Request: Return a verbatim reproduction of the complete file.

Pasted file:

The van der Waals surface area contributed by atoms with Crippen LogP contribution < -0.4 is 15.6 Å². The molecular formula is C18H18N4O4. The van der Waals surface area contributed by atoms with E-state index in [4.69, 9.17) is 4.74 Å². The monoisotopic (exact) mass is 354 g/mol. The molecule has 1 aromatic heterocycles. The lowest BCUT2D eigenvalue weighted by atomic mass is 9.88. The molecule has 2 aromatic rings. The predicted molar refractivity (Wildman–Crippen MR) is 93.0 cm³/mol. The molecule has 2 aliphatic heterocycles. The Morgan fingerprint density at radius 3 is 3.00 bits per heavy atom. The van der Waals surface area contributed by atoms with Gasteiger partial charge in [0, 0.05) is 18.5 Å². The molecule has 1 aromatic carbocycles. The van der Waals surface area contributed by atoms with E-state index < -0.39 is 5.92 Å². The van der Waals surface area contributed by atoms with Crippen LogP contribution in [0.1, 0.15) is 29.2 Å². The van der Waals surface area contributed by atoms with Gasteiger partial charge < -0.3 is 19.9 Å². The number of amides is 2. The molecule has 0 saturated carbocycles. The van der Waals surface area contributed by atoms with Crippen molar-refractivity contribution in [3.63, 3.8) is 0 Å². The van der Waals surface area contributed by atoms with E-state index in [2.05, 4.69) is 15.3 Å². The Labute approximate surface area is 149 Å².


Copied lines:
The van der Waals surface area contributed by atoms with Crippen LogP contribution < -0.4 is 15.6 Å². The molecular formula is C18H18N4O4. The van der Waals surface area contributed by atoms with E-state index in [4.69, 9.17) is 4.74 Å². The monoisotopic (exact) mass is 354 g/mol. The molecule has 1 aromatic heterocycles. The lowest BCUT2D eigenvalue weighted by atomic mass is 9.88. The molecule has 2 aromatic rings. The predicted molar refractivity (Wildman–Crippen MR) is 93.0 cm³/mol. The molecule has 2 aliphatic heterocycles. The Morgan fingerprint density at radius 3 is 3.00 bits per heavy atom. The van der Waals surface area contributed by atoms with Gasteiger partial charge in [0, 0.05) is 18.5 Å². The molecule has 1 aromatic carbocycles. The van der Waals surface area contributed by atoms with E-state index < -0.39 is 5.92 Å². The van der Waals surface area contributed by atoms with Crippen LogP contribution in [0.1, 0.15) is 29.2 Å². The van der Waals surface area contributed by atoms with Gasteiger partial charge < -0.3 is 19.9 Å². The number of amides is 2. The molecule has 0 saturated carbocycles. The van der Waals surface area contributed by atoms with Crippen molar-refractivity contribution in [3.63, 3.8) is 0 Å². The van der Waals surface area contributed by atoms with E-state index in [2.05, 4.69) is 15.3 Å². The Labute approximate surface area is 149 Å².